Thursday, July 26, 2007

A disco in the bush

[Dateline: Parnngurr,

9.38pm, 22/07/07]

By Adam Gibson ©

There's a big mob
gathered in from
Punmu and Jigalong,
east from Warakurna,
over from Kunawarratji and
up from Parnpajinya,
here for the funeral,
having arrived in battered cars
that you can't believe
survived that road,
in dust-sprayed Toyotas
that now sit like emperors
in the hot late-July sun.

The red dirt is rusted,
no shade beneath the trees with
all the lower branches
ripped off for firewood and
dogs fight amongst each other
as the service is conducted
on the red flat earth
in the centre of things.

Then night falls
and the kids emerge,
creeping out
to the sound of music
pumping from DJ decks
in the community hall,
the new supply shop operator
spinning the tracks
while torches are flashed
in the dusty darkness and
dozens of faces line the walls.

The brave ones occasionally
dart out to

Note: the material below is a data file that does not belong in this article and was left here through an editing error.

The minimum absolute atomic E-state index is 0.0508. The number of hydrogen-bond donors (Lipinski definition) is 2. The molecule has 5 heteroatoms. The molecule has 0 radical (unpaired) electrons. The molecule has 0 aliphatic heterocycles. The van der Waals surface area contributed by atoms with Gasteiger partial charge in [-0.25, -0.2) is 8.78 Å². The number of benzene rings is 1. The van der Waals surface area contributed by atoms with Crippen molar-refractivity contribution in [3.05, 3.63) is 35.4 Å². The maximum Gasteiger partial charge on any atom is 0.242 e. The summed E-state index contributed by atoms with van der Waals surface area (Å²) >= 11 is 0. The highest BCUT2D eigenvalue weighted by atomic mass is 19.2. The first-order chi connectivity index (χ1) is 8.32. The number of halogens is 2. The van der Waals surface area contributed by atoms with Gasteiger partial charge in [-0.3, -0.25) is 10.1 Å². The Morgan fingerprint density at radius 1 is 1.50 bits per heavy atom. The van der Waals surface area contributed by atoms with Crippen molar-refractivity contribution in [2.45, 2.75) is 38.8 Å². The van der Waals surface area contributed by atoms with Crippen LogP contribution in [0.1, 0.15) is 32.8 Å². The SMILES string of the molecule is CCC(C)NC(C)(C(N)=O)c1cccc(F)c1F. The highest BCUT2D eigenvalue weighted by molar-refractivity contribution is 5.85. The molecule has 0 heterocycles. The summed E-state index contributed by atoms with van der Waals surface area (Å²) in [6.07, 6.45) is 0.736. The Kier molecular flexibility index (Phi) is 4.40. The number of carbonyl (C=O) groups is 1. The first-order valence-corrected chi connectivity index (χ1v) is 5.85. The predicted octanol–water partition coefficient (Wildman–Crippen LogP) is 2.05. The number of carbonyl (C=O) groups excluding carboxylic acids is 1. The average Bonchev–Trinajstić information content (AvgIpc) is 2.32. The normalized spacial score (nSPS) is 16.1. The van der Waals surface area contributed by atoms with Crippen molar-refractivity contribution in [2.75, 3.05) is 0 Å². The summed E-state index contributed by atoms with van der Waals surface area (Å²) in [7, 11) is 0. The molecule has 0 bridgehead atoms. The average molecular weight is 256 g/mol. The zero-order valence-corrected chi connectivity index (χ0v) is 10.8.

show their best moves
- American hip-hop,
busts of rap and breakdance -
and then dart back again
when the attention
turns to them too much.

The sound is of shouting and
the hum above the music of
massed laughter,
squeals of smiles and
the slap of bare feet
hitting bare floor
in a joyful syncopation
that is rarely reported on the
evening news of the world
or in the telegraphs which herald
the important things you need to know.

Then, on the dot of 9pm,
the DJ plays his final song
and wraps it up with little fanfare,
the kids,
without a single grumble,
file out in a rush,
disappearing in a dancing mob
towards their houses and camps
by the fires of 44 gallon drums
beneath a sky in which
the Milky Way shines
with bright buzzing light.

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